Continuing Resolution: Legislation providing continued funding for a federal department or program, usually at the previous fiscal-year level. A continuing resolution is used when Congress has failed to pass a necessary appropriations bill for a new fiscal year.

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D


Discretionary Funds: Grant funds that the secretary or director of a federal agency (or state agency) can award for purposes he or she chooses, without publishing annual funding priorities.

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E


Enacting Clause: The initial language in a bill saying "Be it enacted." To kill a bill, a member will move to "strike the enacting clause."

Engrossed Bill: Official copy of a bill passed by the House and Senate.

Executive Session: A meeting closed to the public.

Extension of Remarks: Material inserted by a senator or representative in the Congressional Record. It is not spoken on the floor.

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F


Federal Register: The federal government's daily publication of final regulations, proposed regulations, funding priorities, grant applications deadlines, meetings, and other notices announced by federal agencies and offices, published by the U.S. Government Printing Office.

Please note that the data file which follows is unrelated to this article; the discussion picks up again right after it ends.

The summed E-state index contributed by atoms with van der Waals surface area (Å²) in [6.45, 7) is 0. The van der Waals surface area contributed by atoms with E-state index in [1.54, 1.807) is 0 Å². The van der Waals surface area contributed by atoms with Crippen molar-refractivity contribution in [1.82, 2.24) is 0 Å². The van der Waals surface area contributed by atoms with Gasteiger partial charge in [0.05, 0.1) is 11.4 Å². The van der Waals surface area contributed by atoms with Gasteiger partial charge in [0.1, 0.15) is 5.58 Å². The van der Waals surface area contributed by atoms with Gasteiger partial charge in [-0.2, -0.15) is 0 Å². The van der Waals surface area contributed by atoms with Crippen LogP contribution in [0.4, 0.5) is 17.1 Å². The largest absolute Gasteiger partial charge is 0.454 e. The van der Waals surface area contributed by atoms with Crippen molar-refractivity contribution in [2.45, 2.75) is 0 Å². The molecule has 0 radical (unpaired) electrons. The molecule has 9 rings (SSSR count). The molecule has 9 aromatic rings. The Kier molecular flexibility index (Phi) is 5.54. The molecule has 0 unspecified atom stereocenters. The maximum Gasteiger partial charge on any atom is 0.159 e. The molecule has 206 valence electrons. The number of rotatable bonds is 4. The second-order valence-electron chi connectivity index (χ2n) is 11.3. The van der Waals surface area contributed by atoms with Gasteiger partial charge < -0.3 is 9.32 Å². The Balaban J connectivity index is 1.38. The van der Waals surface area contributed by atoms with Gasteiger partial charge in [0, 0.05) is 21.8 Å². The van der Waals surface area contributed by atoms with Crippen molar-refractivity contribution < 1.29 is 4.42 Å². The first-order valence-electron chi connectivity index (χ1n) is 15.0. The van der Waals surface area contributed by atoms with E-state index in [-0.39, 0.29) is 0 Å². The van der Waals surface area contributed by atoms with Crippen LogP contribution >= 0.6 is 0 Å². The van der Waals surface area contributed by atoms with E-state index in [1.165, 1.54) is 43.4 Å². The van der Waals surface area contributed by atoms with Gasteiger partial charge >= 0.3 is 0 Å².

Filibuster: Talking and debating a bill in an effort to change or kill it. Easier in the Senate than the House because of the Senate's more relaxed rules controlling debate.

Fiscal Year: A 12-month period for using federal funds, beginning October 1.

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J


Joint Committee: A committee of senators and representatives.

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M


Majority Leader: Leader of the majority party in either the House or the Senate. In the House, second in command to the Speaker.

Markup: The section-by-section review and revision of a bill by committee members.

Minority Leader: Leader of the minority party in either the House or the Senate.

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P


Point of Order: An objection by a senator or representative that a rule is being violated.

Previous Question: By a motion to "move the previous question," a representative seeks to end debate and bring an issue to a vote. Senators do not have this debate-limiting device.